So, by now it was dinner time. This was the point in the trip that we were running on fumes, but we consulted our list of pre-selected restaurants and decided to walk out to the Petite-France section of the city. This was a very pretty area, with small winding streets, old buildings and a nice riverwalk. We found where we wanted to eat dinner – La Corde a Linge – a restaurant with plenty of outdoor seating under an old tree by the water.
Up next was the tricky part – trying to figure out how to get a table. We watched other people come up and sit down, though some people talked to a waitress first. Eventually we spotted a table for two, set with dinnerware and menus, and sat down. We seemed to have correctly interpreted how to find a table, since the waitress then came over and asked us if we wanted to eat (nod) and drink (more nods, yes please). We ordered some drinks and we each decided to get spaetzle – the cream and mushroom sauce with the noodles was fantastic. We took the long way back to our hotel, over old bridges, past towers, and along the small river that winds through the old town.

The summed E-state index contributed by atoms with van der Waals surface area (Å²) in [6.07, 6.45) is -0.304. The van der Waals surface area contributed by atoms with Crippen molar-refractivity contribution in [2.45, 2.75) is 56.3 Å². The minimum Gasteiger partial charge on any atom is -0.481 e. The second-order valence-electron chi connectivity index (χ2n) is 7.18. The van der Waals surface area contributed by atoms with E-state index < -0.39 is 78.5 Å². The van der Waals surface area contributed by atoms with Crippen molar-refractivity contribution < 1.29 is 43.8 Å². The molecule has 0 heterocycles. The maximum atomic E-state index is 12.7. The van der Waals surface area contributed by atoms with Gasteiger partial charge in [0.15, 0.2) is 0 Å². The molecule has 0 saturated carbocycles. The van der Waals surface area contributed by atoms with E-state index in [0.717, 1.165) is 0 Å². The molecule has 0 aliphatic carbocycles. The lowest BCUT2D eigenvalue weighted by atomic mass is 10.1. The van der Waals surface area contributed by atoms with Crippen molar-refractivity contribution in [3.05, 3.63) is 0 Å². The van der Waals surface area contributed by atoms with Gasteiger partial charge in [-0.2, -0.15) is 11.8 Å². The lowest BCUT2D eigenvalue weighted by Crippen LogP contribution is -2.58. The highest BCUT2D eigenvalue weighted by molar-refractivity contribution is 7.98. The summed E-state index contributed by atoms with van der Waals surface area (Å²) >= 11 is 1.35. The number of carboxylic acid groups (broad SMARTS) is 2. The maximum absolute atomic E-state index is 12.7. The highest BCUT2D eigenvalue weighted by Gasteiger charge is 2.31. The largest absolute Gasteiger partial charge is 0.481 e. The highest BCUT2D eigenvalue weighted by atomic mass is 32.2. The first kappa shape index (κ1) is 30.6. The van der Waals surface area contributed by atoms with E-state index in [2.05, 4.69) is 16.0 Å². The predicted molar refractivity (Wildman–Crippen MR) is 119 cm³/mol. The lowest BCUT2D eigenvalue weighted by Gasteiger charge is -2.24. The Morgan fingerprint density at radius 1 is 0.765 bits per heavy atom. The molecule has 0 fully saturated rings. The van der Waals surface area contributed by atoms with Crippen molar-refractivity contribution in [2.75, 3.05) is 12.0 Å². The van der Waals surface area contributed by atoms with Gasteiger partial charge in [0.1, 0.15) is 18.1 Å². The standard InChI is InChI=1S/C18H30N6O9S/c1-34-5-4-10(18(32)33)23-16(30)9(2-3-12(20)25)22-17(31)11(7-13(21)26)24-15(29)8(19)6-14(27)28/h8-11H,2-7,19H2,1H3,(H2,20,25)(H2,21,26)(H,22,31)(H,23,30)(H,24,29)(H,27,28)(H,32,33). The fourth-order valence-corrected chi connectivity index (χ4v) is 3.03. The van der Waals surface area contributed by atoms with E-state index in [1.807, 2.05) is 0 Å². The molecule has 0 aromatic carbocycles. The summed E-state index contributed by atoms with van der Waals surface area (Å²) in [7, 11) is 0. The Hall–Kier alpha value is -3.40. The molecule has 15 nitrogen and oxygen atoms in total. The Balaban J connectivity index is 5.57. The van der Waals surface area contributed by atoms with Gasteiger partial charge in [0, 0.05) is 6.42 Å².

September 8, 2014 – Our last day in Murren started with our usual breakfast. Louisa will miss the pretzel rolls and cheese, and we will both miss the dark-but-not-acidic coffee. Fortunately the weather cooperated, as it did all trip, and we had a lovely mostly sunny final day in the mountains.